The agreed judgment also stated the reality, given Karen’s death: “George Whisler and Melanie Pugh are the only children of Karen S. Pugh, and are the only remainder beneficiaries of the George E. Neal, Jr. Trust.”
Declaratory Judgment Action Regarding Remainder Beneficiary of George’s Trust
George died in 2017. George’s widow tried to obtain the trust funds for George’s estate (instead of complying with the agreement that the funds would go Karen’s descendants). After the trustee informed her it intended to distribute those funds to Whisler and Melanie, Janis filed the declaratory judgment action underlying this appeal. The parties filed competing dispositive motions, and the trial court entered a judgment confirming Whisler and Melanie as the sole remainder beneficiaries of George’s trust.
Agreed Judgments In Texas Trust Disputes Are Interpreted Like Contracts
The Texas appellate court made quick work of the dispute over the beneficiaries of the Texas trust:
We review de novo a declaratory judgment entered upon competing dispositive motions based on undisputed facts. See Wausau Underwriters Ins. Co. v. Wedel, 557 S.W.3d 554, 557 (Tex. 2018); Huffhines v. State Farm Lloyds, 167 S.W.3d 493, 496 (Tex. App.—Houston [14th Dist.] 2005, no pet.). We interpret an agreed judgment like a contract between the parties, seeking to harmonize and give effect to all its provisions so that none are rendered meaningless. See Mann v. Propst, No. 05-19-00432-CV, 2020 WL 1472212, at *6 (Tex. App.—Dallas Mar. 26, 2020, no pet.) (mem. op.). George’s estate contends (a) the agreed judgment makes Whisler’s and Melanie’s remainder interests contingent on George either predeceasing Brucilla or challenging the trustee’s determination concerning his relationship with Faulkner and (b) because neither occurred, Whisler and Melanie were divested of their remainder interests. His interpretation relies on an incorrect premise he assumes as true in his statement of facts: that the agreed judgment removed subsections 3.03(d)(ii), (iii), and (iv) from the second amendment, describing how any corpus of his trust remaining at his death shall be distributed to Karen “in trust for her life” and disposed per her will or per stirpes upon her death. It ignores the parties’ compromise settlement agreement and the agreed judgment based thereon, both of which clearly state that they agreed to amend subsection 3.03(d)(i), dealing with George’s life estate, not to remove subsections 3.03(d)(ii), (iii), or (iv). It also ignores that the agreed judgment removed all reference to Pamela Faulkner from section 3.03(b). The agreed judgment unambiguously states that Whisler and Melanie “are the only remainder beneficiaries of the George E. Neal, Jr. Trust.” Upon George’s death, his life interest went to Whisler and Melanie, “the only remainder beneficiaries” of his trust. We affirm.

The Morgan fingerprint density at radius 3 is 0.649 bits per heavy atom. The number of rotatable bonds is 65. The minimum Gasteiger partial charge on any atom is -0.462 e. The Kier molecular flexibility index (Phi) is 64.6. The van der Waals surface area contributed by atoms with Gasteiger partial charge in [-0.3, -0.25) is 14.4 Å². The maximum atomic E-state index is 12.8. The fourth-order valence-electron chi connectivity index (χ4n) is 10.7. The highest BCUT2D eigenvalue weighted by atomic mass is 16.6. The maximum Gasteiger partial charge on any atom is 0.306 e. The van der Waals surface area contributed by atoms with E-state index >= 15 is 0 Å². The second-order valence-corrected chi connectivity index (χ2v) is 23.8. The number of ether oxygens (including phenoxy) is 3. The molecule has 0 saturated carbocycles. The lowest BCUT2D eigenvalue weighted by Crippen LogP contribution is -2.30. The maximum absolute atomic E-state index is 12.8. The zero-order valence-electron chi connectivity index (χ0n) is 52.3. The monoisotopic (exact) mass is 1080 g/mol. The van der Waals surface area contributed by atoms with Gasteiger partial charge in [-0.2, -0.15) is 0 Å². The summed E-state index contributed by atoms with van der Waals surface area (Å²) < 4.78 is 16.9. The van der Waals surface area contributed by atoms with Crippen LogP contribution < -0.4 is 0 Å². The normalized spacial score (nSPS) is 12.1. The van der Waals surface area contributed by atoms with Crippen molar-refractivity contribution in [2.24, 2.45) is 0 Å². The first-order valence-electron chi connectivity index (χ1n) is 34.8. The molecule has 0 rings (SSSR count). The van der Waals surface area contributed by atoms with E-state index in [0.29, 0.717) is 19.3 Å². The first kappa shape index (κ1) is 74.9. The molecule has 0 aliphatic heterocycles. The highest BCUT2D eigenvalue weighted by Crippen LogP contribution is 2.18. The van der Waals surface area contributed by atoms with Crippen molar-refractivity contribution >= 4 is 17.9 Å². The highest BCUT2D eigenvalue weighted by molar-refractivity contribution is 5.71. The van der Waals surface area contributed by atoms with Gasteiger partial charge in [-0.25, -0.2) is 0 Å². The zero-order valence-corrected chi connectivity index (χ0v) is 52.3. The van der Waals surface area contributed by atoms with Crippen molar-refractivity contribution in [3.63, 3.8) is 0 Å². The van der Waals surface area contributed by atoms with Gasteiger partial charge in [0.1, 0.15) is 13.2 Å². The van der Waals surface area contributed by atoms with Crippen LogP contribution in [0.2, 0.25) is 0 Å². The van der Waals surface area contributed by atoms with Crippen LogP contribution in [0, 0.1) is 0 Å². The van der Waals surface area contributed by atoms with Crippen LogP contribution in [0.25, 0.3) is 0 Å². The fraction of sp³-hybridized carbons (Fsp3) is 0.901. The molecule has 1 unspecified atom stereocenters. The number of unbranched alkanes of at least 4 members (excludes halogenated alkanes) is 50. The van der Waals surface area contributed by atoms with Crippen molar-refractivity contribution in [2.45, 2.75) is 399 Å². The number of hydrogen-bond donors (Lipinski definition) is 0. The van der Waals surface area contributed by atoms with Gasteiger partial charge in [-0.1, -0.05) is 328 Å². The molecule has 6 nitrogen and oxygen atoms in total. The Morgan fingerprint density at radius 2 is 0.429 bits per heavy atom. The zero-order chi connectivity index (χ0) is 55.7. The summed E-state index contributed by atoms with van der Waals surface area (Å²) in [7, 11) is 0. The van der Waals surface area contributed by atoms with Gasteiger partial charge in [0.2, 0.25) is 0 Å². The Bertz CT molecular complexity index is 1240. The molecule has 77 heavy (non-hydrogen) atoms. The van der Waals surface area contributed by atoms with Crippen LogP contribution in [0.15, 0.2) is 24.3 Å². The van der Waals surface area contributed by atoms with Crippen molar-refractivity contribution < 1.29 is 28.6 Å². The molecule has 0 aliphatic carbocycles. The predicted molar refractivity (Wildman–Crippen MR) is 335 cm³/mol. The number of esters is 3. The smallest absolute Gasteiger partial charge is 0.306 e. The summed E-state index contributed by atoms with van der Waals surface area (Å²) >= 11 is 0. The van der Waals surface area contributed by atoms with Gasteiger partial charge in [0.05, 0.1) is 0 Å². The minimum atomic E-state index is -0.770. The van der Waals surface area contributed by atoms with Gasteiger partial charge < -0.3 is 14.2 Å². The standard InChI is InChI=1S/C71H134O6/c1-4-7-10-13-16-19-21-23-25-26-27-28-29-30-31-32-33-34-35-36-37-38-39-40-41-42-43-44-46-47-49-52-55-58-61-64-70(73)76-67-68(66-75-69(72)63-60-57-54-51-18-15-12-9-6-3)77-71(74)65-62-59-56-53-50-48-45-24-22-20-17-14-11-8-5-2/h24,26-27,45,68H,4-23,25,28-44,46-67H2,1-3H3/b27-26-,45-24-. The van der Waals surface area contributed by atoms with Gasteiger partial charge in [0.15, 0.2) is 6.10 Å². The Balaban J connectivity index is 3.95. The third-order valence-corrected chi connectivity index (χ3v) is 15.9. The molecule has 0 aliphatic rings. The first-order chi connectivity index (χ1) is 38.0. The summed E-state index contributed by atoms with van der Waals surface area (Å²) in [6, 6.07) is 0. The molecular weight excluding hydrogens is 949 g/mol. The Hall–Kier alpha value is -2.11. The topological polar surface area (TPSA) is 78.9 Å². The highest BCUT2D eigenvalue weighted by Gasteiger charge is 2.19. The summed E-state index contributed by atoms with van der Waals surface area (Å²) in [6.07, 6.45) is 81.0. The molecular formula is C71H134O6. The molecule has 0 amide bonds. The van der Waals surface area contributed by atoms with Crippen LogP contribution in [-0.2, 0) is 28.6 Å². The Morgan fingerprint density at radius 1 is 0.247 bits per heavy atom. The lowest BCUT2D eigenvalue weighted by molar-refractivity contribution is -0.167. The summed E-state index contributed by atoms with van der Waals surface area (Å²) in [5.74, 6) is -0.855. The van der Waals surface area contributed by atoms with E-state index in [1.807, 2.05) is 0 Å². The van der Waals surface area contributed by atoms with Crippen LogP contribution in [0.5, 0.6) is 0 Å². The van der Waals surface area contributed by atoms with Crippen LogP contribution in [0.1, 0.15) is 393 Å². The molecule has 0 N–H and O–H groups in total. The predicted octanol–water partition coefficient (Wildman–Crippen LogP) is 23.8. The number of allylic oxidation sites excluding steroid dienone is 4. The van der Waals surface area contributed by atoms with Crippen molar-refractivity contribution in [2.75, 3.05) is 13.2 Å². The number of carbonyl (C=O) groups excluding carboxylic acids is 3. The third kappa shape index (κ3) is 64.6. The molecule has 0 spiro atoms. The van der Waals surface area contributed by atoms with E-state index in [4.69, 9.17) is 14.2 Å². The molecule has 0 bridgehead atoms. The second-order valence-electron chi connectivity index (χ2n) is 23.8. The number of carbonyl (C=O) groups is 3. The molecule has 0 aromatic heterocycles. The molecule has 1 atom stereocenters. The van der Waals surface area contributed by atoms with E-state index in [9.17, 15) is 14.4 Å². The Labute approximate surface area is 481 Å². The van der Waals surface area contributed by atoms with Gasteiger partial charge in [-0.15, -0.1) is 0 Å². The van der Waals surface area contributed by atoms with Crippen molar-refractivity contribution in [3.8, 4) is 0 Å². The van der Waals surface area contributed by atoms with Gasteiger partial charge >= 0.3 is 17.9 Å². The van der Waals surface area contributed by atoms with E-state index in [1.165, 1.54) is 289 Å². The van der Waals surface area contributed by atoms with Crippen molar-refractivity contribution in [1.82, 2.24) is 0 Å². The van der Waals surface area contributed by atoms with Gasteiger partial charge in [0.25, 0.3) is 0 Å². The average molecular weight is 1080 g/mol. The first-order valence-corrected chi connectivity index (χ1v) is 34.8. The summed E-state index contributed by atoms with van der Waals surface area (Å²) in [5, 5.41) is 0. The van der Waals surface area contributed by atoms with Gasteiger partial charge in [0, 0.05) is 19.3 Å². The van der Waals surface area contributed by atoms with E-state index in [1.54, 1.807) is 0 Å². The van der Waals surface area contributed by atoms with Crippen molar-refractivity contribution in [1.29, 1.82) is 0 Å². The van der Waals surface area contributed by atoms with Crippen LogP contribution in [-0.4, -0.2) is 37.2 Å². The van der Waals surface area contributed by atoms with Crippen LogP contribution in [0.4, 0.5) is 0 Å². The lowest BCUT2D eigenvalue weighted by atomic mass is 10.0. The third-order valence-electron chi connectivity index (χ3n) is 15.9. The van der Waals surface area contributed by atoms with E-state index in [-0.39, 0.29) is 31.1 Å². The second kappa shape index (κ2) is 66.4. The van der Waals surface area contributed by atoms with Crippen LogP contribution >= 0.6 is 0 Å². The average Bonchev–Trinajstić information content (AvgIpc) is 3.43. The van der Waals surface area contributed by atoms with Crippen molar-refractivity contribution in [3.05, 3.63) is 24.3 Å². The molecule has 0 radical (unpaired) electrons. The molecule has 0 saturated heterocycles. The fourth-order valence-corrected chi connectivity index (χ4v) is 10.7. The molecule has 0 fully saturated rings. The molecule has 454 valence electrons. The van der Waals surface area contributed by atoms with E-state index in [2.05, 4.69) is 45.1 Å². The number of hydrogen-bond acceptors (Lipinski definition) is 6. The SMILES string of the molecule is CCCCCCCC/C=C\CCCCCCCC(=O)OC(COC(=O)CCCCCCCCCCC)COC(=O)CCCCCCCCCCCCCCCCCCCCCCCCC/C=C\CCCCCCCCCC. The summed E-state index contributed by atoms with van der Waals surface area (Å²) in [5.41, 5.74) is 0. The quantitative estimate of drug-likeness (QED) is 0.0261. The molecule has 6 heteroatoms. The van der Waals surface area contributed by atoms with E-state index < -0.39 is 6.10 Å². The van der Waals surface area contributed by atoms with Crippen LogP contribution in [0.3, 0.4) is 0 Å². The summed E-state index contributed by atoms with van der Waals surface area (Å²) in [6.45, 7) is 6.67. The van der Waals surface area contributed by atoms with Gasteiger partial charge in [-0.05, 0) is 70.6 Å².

When You Settle A Texas Trust Dispute, Make Sure You Can Accept The Outcome
The parties here expressly and unambiguously agreed in the settlement agreement that the provision for how the remainder of George’s trust would pass (to Karen for life and her descendants upon her death) was not changed.
The agreed judgment in the Texas trust dispute stated: “George Whisler and Melanie Pugh are the only children of Karen S. Pugh, and are the only remainder beneficiaries of the George E. Neal, Jr. Trust.”
After George’s death, his widow was not happy with the agreed upon judgment, since the remaining trust assets were going to Karen’s children, despite the fact that this is exactly what the parties agreed to in the agreed judgment. It is important in any trust or probate or trust litigation to think about the ultimate disposition of the assets, and to make sure the outcome is one you are prepared to accept. Buyer’s remorse years after the fact and after a judgment is entered confirming the agreed upon outcome will not operate to change the terms of an unambiguous agreement in a Texas trust dispute.